A true story of survival and obsession in the west
Oneworld Publications, 2017, 336 pages
Pbk £9.99 ISBN 978-1786073129
Review by Steve Carver
In reflecting on the book I am minded to take the opportunity to draw the obvious parallels between our story here in the UK and that told by Blakeslee as he follows the return of wolves to the Greater Yellowstone Ecosystem and the inevitable conflicts that has created.
First the book. “Gripping” (Atwood). “Inspired” (Humble). “Superb” (New Statesman). “Extraordinary” (The National). So say the jacket notes from the usual high profile readers. It is all these things, deftly telling three stories in one.
Firstly the book’s main protagonist is O-six, the eponymous alpha female of the book’s title. She stares out at you from the book’s cover with piercing eyes of ‘green fire’ that are unmistakably wolf.
Second is Rick McIntyre, US National Park Service employee, maverick, obsessive wolf-watcher and defender of wild nature. I met him once a long time ago in the Lamar Valley, where much of the book is set, as I too tried to catch a glimpse of these wonderful creatures in their natural habitat. I didn’t realise it at the time, but looking back it is obvious who the tall chap with the bright yellow Nissan and fancy spotting scope was.
Third is Steve Turnbull, the hunter, and eventual killer of O-six. His name has been changed to protect his identity out of fear of reprisals, for as the book progresses, this particular animal comes to symbolise the uneasy and at times vicious exchanges between the people on either side of the wolf debate; all unbeknownst to O-six, the “most famous wolf in the world”.
Like any good story-teller, Blakeslee weaves the story of all three into a dramatic edge-of-the-seat tale of the battle for survival, family loyalty and the inevitable differences that arise between the main actors in this wilderness play. No spoilers here but O-six rises to be top-dog, leads her pack to dominate the fabled and blessed territory of the Lamar Valley, is watched and followed eagerly by McIntyre and his band of wolf-addicts and is ultimately shot dead by Turnbull. Beyond the dynasty of wolves, the back story is that of conflict, not just between rival wolf packs, but between rival human interests. These are the intense interpersonal battles between government officials, politicians, the national park service, their lawyers, ecologists, ranchers, hunters and joe-public that arise when nature clashes with humanity.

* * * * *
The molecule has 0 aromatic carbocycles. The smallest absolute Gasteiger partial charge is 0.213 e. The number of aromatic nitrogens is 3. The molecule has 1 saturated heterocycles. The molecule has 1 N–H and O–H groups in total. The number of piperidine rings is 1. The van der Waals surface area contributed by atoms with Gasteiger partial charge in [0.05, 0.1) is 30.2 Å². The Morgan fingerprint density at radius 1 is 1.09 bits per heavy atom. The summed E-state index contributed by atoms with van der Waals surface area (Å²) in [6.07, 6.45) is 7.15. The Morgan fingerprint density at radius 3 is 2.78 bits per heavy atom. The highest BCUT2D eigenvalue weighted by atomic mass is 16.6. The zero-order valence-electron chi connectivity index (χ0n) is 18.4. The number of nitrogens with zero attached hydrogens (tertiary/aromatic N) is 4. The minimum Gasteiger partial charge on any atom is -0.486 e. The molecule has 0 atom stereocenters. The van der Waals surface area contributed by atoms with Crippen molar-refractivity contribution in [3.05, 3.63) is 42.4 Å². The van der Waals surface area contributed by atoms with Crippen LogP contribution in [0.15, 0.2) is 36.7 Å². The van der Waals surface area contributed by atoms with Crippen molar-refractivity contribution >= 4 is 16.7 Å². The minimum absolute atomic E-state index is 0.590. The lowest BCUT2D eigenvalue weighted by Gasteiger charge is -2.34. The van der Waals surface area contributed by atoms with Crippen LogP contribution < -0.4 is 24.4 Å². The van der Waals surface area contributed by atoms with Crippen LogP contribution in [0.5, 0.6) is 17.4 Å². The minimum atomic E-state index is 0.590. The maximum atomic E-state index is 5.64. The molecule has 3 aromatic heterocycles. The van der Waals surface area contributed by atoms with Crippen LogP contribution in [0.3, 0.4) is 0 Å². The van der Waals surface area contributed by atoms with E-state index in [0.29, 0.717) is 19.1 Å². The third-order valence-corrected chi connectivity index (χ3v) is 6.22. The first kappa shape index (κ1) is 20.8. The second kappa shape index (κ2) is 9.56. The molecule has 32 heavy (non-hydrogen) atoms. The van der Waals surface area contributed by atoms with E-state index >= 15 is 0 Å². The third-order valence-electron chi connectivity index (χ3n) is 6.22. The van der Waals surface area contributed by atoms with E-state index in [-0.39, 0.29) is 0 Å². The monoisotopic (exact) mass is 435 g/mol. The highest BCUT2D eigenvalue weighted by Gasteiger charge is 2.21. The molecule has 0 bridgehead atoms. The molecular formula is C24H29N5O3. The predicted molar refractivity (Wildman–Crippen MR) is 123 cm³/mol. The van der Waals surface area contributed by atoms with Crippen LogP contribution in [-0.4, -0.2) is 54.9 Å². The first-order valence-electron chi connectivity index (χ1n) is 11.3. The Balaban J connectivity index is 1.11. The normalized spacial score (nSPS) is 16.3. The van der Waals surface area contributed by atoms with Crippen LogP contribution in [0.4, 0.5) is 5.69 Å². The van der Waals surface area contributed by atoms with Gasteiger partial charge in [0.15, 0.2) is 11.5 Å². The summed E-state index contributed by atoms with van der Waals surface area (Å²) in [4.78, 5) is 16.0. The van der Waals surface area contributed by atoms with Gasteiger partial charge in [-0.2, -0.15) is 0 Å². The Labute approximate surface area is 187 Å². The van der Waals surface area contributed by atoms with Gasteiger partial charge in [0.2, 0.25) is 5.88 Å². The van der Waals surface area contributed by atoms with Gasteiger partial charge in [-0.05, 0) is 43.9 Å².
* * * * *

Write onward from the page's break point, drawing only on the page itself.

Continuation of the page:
This brings us neatly back home.
Whilst some of us dream of the eventual return of the wolf to these shores, we currently struggle with a stream of minor (at least by comparison) human-wildlife conflicts. White tailed eagle, pine marten, beaver and hen harrier are our O-six. Mark Avery, Chris Packham and Roy Dennis are some of our Rick McIntyres. I could name names but there are characters from the tweed and shot gun brigade who represent our Steve Turnbulls. Caught in the middle are the public and the farmer. The public that clamours for a wilder British countryside, and the farmer who just wants to get on with making a living by putting food on our plates. Blakeslee carefully describes the uneasy alliance between rancher and hunter, each concerned with different goals; the rancher with predation of his livestock and profit margins, the hunter with having enough elk to shoot and meat to fill his freezer. And yes, they are mainly men. Despite their differences, they share a common enemy in the wolf. And so too with our countryside, long extirpated of its top predators, we have created an otherwise benign landscape in which now even the smallest beast born “red in tooth and claw” is seen by some as a threat or inconvenience. That said, I maintain a level of respect for our Turnbulls, those who know their land and its wildlife and hunt with respect and purpose. Less so for ‘those who shoot’ for pleasure and the impact that their ‘sport’ has on our countryside.
Ultimately Blakeslee’s story is not just one of conflict, but one of coexistence. How rival wolf packs share the wider landscape and shape ecosystems, how the seemingly at-odds goals of farming, hunting, conservation and tourism can alight on common ground, and how politicians just seem to stumble around making a mess of things. Strong, principled individuals with a commitment to a wider good are the key to establishing truce and balance. So it is with Rick McIntyre and O-six, and in his own way, Steve Turnbull. While Nate Blakeslee is the bard, these three are the heroes in this book. As we look to our own battles, we inevitably side with our own heroes. Who they are depends on your interests and goals, but in the final analysis common insight and collaboration are necessary if we are to move on.